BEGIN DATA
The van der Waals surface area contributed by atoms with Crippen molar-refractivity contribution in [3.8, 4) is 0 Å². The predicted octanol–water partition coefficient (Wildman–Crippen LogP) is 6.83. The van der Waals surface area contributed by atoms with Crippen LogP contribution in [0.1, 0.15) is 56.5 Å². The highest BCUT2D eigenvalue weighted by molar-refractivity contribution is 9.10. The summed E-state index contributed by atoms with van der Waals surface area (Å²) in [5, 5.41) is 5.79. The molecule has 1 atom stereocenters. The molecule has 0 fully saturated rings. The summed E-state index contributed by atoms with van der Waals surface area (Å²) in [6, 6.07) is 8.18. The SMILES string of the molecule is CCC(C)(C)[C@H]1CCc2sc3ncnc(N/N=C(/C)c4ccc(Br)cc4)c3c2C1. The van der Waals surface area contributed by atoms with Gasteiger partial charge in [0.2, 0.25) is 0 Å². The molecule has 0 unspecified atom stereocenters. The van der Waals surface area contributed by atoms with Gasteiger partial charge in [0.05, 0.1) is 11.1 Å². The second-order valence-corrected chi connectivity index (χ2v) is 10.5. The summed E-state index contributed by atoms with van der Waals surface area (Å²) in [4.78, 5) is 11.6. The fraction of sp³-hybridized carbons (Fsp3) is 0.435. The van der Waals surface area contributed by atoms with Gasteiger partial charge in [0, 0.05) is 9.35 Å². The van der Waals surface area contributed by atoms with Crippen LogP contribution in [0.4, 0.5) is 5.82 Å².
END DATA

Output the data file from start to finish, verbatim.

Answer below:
The van der Waals surface area contributed by atoms with Crippen molar-refractivity contribution in [3.8, 4) is 0 Å². The predicted octanol–water partition coefficient (Wildman–Crippen LogP) is 6.83. The van der Waals surface area contributed by atoms with Crippen LogP contribution in [0.1, 0.15) is 56.5 Å². The highest BCUT2D eigenvalue weighted by molar-refractivity contribution is 9.10. The summed E-state index contributed by atoms with van der Waals surface area (Å²) in [5, 5.41) is 5.79. The molecule has 1 atom stereocenters. The molecule has 0 fully saturated rings. The summed E-state index contributed by atoms with van der Waals surface area (Å²) in [6, 6.07) is 8.18. The SMILES string of the molecule is CCC(C)(C)[C@H]1CCc2sc3ncnc(N/N=C(/C)c4ccc(Br)cc4)c3c2C1. The van der Waals surface area contributed by atoms with Gasteiger partial charge in [0.2, 0.25) is 0 Å². The molecule has 0 unspecified atom stereocenters. The van der Waals surface area contributed by atoms with Gasteiger partial charge in [0.05, 0.1) is 11.1 Å². The second-order valence-corrected chi connectivity index (χ2v) is 10.5. The summed E-state index contributed by atoms with van der Waals surface area (Å²) in [4.78, 5) is 11.6. The fraction of sp³-hybridized carbons (Fsp3) is 0.435. The van der Waals surface area contributed by atoms with Gasteiger partial charge in [0, 0.05) is 9.35 Å². The van der Waals surface area contributed by atoms with Crippen LogP contribution in [0.4, 0.5) is 5.82 Å².